Requirement of Osteopontin in the migration and protection against Taxol-induced apoptosis via the ATX-LPA axis in SGC7901 cells
© Zhang et al; licensee BioMed Central Ltd. 2011
Received: 19 April 2010
Accepted: 16 March 2011
Published: 16 March 2011
Autotaxin (ATX) possesses lysophospholipase D (lyso PLD) activity, which converts lysophosphatidylcholine (LPC) into lysophosphatidic acid (LPA). The ATX-LPA signaling axis has been implicated in angiogenesis, chronic inflammation and tumor progression. Osteopontin (OPN) is an important chemokine involved in the survival, proliferation, migration, invasion and metastasis of gastric cancer cells. The focus of the present study was to investigate the relationship between the ATX-LPA axis and OPN.
In comparison with non-treated cells, we found that the ATX-LPA axis up-regulated OPN expression by 1.92-fold in protein levels and 1.3-fold in mRNA levels. The ATX-LPA axis activates LPA2, Akt, ERK and ELK-1 and also protects SGC7901 cells from apoptosis induced by Taxol treatment.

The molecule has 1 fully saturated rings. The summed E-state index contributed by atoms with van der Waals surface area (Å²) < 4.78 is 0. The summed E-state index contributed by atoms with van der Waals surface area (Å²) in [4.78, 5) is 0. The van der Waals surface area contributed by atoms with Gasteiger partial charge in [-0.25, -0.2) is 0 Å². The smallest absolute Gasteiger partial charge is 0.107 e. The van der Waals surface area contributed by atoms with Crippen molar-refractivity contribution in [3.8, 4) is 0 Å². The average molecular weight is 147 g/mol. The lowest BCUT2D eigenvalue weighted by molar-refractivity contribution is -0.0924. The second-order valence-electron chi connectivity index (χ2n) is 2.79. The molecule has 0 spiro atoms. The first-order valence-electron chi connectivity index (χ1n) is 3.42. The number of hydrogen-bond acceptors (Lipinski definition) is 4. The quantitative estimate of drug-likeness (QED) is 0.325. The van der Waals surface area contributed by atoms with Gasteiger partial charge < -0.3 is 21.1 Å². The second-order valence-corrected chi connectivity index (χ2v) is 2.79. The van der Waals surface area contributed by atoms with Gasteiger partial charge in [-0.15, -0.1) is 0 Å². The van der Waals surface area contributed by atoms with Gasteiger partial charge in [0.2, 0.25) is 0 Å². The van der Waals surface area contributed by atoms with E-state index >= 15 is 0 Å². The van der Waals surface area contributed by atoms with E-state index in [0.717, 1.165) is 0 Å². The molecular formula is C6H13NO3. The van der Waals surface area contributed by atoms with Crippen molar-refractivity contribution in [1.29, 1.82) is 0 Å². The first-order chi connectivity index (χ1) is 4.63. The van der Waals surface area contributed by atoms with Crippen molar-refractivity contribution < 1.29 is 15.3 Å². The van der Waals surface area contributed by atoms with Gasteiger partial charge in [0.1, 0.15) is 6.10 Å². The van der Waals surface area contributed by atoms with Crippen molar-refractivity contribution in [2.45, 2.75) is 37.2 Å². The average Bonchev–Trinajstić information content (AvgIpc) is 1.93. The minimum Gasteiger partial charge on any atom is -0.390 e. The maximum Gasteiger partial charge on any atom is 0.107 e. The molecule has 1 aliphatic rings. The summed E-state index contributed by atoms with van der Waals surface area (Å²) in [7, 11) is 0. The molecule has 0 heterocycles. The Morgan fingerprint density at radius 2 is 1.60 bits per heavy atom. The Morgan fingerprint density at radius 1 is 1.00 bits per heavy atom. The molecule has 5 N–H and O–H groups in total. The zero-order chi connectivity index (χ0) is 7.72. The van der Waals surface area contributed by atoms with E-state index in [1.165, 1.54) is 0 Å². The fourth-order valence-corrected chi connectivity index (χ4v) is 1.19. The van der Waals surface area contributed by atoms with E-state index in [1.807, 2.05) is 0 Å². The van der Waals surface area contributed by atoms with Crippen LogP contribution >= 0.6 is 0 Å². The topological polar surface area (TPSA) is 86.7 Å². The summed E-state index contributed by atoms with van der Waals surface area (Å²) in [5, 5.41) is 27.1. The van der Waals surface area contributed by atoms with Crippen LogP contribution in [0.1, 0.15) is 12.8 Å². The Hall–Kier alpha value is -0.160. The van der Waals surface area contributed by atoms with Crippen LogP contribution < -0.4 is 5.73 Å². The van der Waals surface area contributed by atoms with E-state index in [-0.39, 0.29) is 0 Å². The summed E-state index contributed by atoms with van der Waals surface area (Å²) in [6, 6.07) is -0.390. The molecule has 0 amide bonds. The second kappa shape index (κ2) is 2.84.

This study provides the first evidence that expression of OPN induced by ATX-LPA axis is mediated by the activation of Akt and MAPK/ERK pathways through the LPA2 receptor. In addition, OPN is required for the protective effects of ATX-LPA against Taxol-induced apoptosis and ATX-LPA-induced migration of SGC7901 cells.
Autotaxin (ATX), also known as phosphodiesterase-I alpha (PD-I alpha) or ecto-nucleotide pyrophosphatase/phosphodiesterase 2 (NPP2 or ENPP2), is overexpressed in various tumors, including gastric cancer, ovarian cancer , breast cancer . ATX has lysophospholipase D (lysoPLD) activity, which converts lysophosphatidylcholine (LPC) into lysophosphatidic acid (LPA) . LPA levels have been reported to be elevated in diverse physiological and pathological conditions including pregnancy, high cholesterol diet, and ovarian cancer . The biological outcome of ATX activity depends on the local availability of its substrate LPC . The ATX-LPA signaling axis has been implicated in angiogenesis, chronic inflammation, fibrotic diseases and tumor progression, making this system an attractive target for therapy . LPA elicits a variety of cellular biological responses through LPA receptors, which are a family of seven-transmembrane G protein-coupled receptors (GPCRs), including LPA1, LPA2, LPA3, and LPA4 . LPA1-LPA3 receptors are expressed in various combinations in almost every tissue throughout the body, while LPA4 receptor is not widely expressed in human tissues . LPA enhances the migration of gastric cancer cells by mediating the location of RhoA .